"Big Four" Highlights


The Many ‘Shades’ of Christian Love

A Catholic primer for St. Valentine’s Day

By Brian Caulfield, FFG Editor

You’ve probably heard the “love Scripture” sometime in your life, and may even have had the reading at your wedding. “Love is patient, love is kind, love is not jealous …” (1 Cor 13:4-8).

A good question to ask as we head toward St. Valentine’s Day this Saturday is – How am I living out the love? Am I patient, am I kind, am I not jealous, and so on? There will be a lot of talk about “Fifty Shades of Grey” this week with the release of the movie based on the bestselling yet morally confused and demeaning book. This is a good time for us to review just what true love is and the goodness and self-giving it calls forth from our hearts.

Here is a primer on the Scripture from St. Paul, going through each verse to explain what is required or prohibited.

Love is patient
Patience is derived from the Latin word for “to suffer.” How wise St. Paul was to suggest that love involves suffering. Of course this has nothing to do with the hurtful behavior of “Fifty Shades,” which is really more an expression of self-loathing and indulgence. The suffering of patience is related to the self-emptying of the cross – the Passion.

We all lack patience at times, whether waiting for our spouse, hoping that our kids will finish a story, or checking the watch during Mass. Yet we must love through our impatience. When we’re waiting for someone, think of Christ on the cross. When our kids have tested us to wit’s end, think of Mother Mary “treasuring all these things in her heart.” If the homily this Sunday is long, thank God that the priest is there to offer you the Body and Blood of Christ.

There may be one thing that your husband or wife does that annoys you and you wish – over the past five, 10 or 20 years – that he or she would change. First, look in your own heart and see what bad habits you may have, and offer your suffering in love – and patience.

Love is kind
Kindness is not simply patting a toddler on the head or giving milk to stray kittens. Kindness in this context demands the giving not just of things but of self. Often the greatest gift is our time. If you want to be kind, give of your time.

It is NOT jealous
Jealousy drove the serpent to tempt Adam and Eve. Having lost his place in heaven, the devil felt sadness and loss at the favors God bestowed on the human couple, and it drove him mad with jealousy. How often do I look at the gifts or good fortune of another and feel sad or angry, as though someone else’s gain could be my loss? It’s a hard lesson to learn, but within marriage you must never, ever be jealous of your spouse. Such a selfish spirit kills love and intimacy. St. Paul says to rejoice with those who rejoice.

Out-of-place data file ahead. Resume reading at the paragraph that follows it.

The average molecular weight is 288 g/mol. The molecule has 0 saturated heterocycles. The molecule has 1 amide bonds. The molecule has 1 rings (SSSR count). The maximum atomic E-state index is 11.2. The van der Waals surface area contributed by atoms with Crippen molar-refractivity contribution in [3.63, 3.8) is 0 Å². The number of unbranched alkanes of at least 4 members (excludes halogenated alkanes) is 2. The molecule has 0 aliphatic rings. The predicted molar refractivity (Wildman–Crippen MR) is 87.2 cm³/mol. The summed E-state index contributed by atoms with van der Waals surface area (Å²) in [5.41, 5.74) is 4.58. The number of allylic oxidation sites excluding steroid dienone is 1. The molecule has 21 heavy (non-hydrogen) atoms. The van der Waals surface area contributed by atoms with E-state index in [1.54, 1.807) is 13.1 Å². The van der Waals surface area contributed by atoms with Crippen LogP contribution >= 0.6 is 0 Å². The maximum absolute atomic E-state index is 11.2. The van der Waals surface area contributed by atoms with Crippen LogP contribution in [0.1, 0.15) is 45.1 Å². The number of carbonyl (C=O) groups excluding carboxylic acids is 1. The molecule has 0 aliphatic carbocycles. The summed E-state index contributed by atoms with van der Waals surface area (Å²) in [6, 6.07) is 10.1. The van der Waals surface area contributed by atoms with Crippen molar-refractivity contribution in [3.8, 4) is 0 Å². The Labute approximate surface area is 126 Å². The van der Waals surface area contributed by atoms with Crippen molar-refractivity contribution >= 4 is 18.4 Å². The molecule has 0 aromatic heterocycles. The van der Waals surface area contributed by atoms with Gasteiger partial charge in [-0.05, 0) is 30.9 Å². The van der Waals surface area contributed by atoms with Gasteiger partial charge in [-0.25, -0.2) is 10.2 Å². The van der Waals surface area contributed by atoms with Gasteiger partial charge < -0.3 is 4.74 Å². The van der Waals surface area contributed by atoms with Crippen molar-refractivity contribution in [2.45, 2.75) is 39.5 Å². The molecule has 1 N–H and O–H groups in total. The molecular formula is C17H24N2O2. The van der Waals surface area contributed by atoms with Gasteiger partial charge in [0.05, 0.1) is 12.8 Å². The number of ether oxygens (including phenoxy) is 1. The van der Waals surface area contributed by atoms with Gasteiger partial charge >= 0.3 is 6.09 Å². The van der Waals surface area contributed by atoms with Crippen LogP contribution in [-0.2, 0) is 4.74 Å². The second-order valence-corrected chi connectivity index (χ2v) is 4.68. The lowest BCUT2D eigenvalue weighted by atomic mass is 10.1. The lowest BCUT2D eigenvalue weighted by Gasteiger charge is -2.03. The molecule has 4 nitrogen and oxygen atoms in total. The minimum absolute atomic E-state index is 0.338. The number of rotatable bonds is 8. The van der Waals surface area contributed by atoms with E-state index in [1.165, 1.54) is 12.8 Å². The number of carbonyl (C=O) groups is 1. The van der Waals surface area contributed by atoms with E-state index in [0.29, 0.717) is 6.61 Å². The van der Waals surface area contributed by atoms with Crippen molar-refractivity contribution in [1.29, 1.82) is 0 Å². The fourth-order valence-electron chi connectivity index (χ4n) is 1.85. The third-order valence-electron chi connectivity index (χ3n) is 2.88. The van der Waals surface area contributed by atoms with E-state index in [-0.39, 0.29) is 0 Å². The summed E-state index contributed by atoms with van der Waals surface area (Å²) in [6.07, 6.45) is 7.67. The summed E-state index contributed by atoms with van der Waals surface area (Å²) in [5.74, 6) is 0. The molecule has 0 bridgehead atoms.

It is NOT pompous, it is NOT inflated
People boast because they feel they deserve better or they want to appear higher in the eyes of another. The controversy swirling around NBC’s Brian Williams is a recent public example of what boasting can do to a soul. We may act pompous or inflated before the ones we love in order to gain esteem or win approval. But love is based on truth, and we must trust the other to love the person I am, not the puffed-up image I project.

It is NOT rude
How often do you treat family members as you would never treat a coworker or even a stranger? Do you reserve your rudest talk and actions for your spouse? It’s a strange fault of human nature that often we “let our hair down” at home and assume our loved ones must deal with our rudeness. Your family should not need to pay a price for your presence. Offer it as a gift instead.

It does NOT seek its own interests
To love means to give and to accept, not to take. It is a horrible distortion of love to always consider what you will get out of a relationship, or to manipulate another with affection for your own gain. Love means risking everything for the other’s good.

It is NOT quick-tempered
Couples can actually wait to pounce on a word or action. “I just knew you would say that!” Bang, zoom – as Jackie Gleason would say. Rather than wait like the serpent to catch your spouse, exercise restraint with your temper and follow the advice of St. Ignatius by giving your spouse the benefit of the doubt and putting the best possible reading on what he or she says.

It does NOT brood over injury
I won’t forgive her unless she forgives me first. I did wrong, but she did worse. These are common thoughts in marriage that drive a stake through the heart of love. The age-old wisdom that Pope Francis recently repeated to married couples holds true: never sleep on an argument. Outdo one another in expressing forgiveness.

It does NOT rejoice over wrongdoing, but rejoices with the truth
This passage can apply especially to the hype we will see this week over the “Fifty Shades” phenomenon. We need to reject distorted images of love and rejoice over the good that is possible when we love God with all our hearts and our neighbor as ourselves. Then we will know that love …

Bears all things, believes all things, hopes all things, endures all things. Indeed, Love never fails.